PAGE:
anonymous Jul 31, 2012 7:23pm

[…] For (much) more. […]

anonymous Jul 12, 2012 4:47pm

[…] Whether right now is exquisitely beautiful, excruciatingly painful or somewhere in the wonderful cool boredom in between, it’s precious because it’s now. It’s precious because one deep breath…and it’s gone. […]

anonymous Jul 8, 2012 9:21pm

[…] happens, and can happen at any moment. Love today, and aim true. ~ […]

anonymous Jun 17, 2012 6:41am

[…] It’s all a temporary gift. I know it, but forgetting what I know comes easy. Somewhere in that space where letting go and cherishing meet, there is doubtlessness. Wisdom. Improbable as unending stones in freefall. Certain as that puddle in the river. It is hard to know anything. Soon enough, it’ll all be unknown. […]

anonymous May 27, 2012 10:56pm

[…] (For Now) […]

anonymous May 12, 2012 9:32pm

[…] It’s all temporary. Nothing is permanent. The good stuff. The bad stuff. Maybe I thought I knew it then. I probably just think I know it now […]

anonymous Mar 30, 2012 5:43pm

[…] “Life is short, […]

anonymous Mar 28, 2012 9:55pm

[…] it might be the only strawberry we’ll ever eat. […]

anonymous Jan 1, 2012 9:02pm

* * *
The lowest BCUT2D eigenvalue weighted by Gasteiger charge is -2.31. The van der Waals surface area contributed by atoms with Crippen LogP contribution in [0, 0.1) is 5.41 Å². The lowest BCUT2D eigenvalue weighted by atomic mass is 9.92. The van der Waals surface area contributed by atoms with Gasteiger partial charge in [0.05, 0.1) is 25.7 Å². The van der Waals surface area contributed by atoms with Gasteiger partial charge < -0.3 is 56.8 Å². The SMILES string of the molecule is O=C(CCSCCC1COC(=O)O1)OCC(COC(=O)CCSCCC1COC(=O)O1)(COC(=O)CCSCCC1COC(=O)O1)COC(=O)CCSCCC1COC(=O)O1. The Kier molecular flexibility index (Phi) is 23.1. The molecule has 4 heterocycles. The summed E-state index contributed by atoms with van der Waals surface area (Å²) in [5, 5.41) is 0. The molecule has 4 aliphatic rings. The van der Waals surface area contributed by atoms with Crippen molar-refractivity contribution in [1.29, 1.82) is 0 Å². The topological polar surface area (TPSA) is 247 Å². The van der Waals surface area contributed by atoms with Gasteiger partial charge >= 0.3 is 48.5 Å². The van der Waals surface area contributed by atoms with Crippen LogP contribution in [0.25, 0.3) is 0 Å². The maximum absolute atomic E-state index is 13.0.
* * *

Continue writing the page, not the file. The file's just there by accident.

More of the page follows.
[…] is short. Focus on the things that matter. Carpe Diem! (In video form). “The first and the last clip were the most powerful. Your parents looking […]

anonymous Dec 27, 2011 10:05pm

[…] mom’s a teacher. This kind of teacher. One of my favorite movies is Dead Poet’s Society. This is a real-life hero of a teacher—one of thousands upon underpaid-thousands on this Small […]

anonymous Dec 9, 2011 2:04pm

[…] Life is a bubble. Life can stop happening at any moment. Your to-do lists, my to-do lists, don’t […]

anonymous Nov 26, 2011 1:02pm

[…] us wake up: learn to appreciate and live each moment fully. Buddhist teaching “Death comes without warning.” (warning: mute if you like at first, first video […]

anonymous Nov 6, 2011 12:59pm

[…] 15, temporarily blindness in both eyes at 19, blacking out and having seizures most of my life and flat-lining on at least four documented […]

anonymous Aug 26, 2011 11:01pm

[…] In the Buddhist tradition, we do tonglen for those who may be suffering. Still, impermanence is fundamental to this life, and death may come at any moment. […]

anonymous Aug 13, 2011 3:56pm

[…] Buddhist Mindfulness Habit: Roadkill. […]

anonymous Aug 13, 2011 9:48am

Love the Rinpoche messages.
In the video, love the extension of life to those who just missed the accident of death. The idiots playing "chicken" on the train tracks? Not so much.
Thanks for an excellent post.

anonymous Jul 20, 2011 1:00pm

[…] Memories fade. But I, and you, have that most lucky of opportunities: our life, however long. As Robin Williams puts it in Dead Poets, it’s our command to suck the marrow out of life. Carpe D…. Because, before I (and you) know it, it’ll all be >poof<…gone with the wind. […]

anonymous May 1, 2011 8:47pm